The SPA is accountable to the Town Planning Department of Pune, the nearest city, and it must submit plans to this Department for approval. While this arrangement does bring in some level of accountability, the overall structure and functioning of the LCL creates spaces that are disenfranchising and restrictive. The city is partially functional as only two phases of the planned four phases are inhabitable, thus understanding the relationship between the governing body and the citizens is speculative and based on a critical analysis of the governing body and their contractual relationship with the residents.


Lake side in Lavasa. Wikimedia Commons.

Disenfranchisement

The structure of the Special Planning Authority is necessarily disenfranchising as the governing body is selected on behalf of the local people by LCL. The citizens also cannot participate in government by standing for elections. The loss of political rights is indicative of a thinning down of citizenship to the extent that the individuals are moving away from the empowered role of citizens and toward the rather archaic role of subjects. This relationship is explicitly described in the contract between Lavasa and its residents.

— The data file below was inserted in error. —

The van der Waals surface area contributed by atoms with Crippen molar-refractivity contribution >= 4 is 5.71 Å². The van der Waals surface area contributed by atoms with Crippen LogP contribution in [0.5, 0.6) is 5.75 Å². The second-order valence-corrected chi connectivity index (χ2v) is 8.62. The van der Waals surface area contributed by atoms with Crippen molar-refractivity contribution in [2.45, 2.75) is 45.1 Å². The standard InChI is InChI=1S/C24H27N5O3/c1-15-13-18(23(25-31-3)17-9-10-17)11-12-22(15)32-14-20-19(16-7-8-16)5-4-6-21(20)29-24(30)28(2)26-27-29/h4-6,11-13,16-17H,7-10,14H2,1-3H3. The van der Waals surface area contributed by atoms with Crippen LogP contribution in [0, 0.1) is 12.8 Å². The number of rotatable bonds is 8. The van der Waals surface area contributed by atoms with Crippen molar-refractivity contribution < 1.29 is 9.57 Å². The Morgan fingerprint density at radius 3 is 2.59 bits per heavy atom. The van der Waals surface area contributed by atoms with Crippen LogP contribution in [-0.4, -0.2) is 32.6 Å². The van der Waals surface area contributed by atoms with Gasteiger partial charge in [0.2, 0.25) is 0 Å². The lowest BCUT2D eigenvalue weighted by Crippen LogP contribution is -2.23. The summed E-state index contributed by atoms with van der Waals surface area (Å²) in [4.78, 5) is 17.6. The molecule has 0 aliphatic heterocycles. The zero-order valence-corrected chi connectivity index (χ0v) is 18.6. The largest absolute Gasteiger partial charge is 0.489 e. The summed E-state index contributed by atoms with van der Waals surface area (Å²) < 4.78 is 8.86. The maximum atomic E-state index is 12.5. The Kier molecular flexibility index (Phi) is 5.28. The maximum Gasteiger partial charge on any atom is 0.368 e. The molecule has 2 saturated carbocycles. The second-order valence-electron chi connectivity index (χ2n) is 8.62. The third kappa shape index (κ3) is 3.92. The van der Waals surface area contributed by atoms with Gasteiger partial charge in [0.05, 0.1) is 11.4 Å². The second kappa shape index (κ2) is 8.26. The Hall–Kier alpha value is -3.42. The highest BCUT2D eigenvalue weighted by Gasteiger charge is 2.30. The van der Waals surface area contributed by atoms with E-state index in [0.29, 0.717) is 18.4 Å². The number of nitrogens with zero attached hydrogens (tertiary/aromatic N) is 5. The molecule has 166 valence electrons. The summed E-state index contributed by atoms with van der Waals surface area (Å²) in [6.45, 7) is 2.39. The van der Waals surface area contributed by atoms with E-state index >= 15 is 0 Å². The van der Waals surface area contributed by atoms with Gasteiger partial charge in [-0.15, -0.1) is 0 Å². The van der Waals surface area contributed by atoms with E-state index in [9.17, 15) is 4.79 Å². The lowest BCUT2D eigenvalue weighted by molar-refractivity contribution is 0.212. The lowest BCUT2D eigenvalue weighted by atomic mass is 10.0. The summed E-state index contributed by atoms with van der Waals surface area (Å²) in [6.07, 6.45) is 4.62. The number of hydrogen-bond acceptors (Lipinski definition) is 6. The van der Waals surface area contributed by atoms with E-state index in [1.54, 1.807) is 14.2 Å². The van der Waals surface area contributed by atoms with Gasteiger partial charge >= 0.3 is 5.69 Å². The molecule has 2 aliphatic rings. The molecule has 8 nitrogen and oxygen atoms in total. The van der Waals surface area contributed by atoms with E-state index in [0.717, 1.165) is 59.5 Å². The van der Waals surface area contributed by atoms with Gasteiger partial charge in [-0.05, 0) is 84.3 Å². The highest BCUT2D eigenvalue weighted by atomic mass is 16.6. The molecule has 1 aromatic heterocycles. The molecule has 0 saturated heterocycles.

The contract states that LCL, as the SPA, can collect fines, fees, service taxes and deposits. These amounts can be changed, as per the perception of the company. The agreement states that the customer cannot object to these changes and must pay the new fees and prices for land and services rendered for maintenance and administration. A customer cannot sell or lease out her property without consent from LCL. In case a customer decides to sue LCL, the contract stipulates that this could only be done through a process of arbitration in Mumbai. LCL has the right to choose the arbitrator and all proceedings have to be conducted in English. Furthermore LCL can transfer its authority to any nominee that the company sees fit. This third party or nominee will then undertake all the powers and functions attributed to Lavasa Corporation Limited. This nominee in turn can charge customers fees and also undertake functions related to the general management and supervision of the city. The document states that the customer cannot object to the appointment of such nominees. Finally, LCL can terminate the contracts of individuals, if they have been termed a nuisance by other residents or by the company itself. There is no explanation of what would constitute nuisance. The lease also states that the customer acknowledges the legitimacy of the guidelines created by Lavasa Corporation Limited and follows these guidelines, knowing that they can be changed whenever the Special Planning Authority deems appropriate.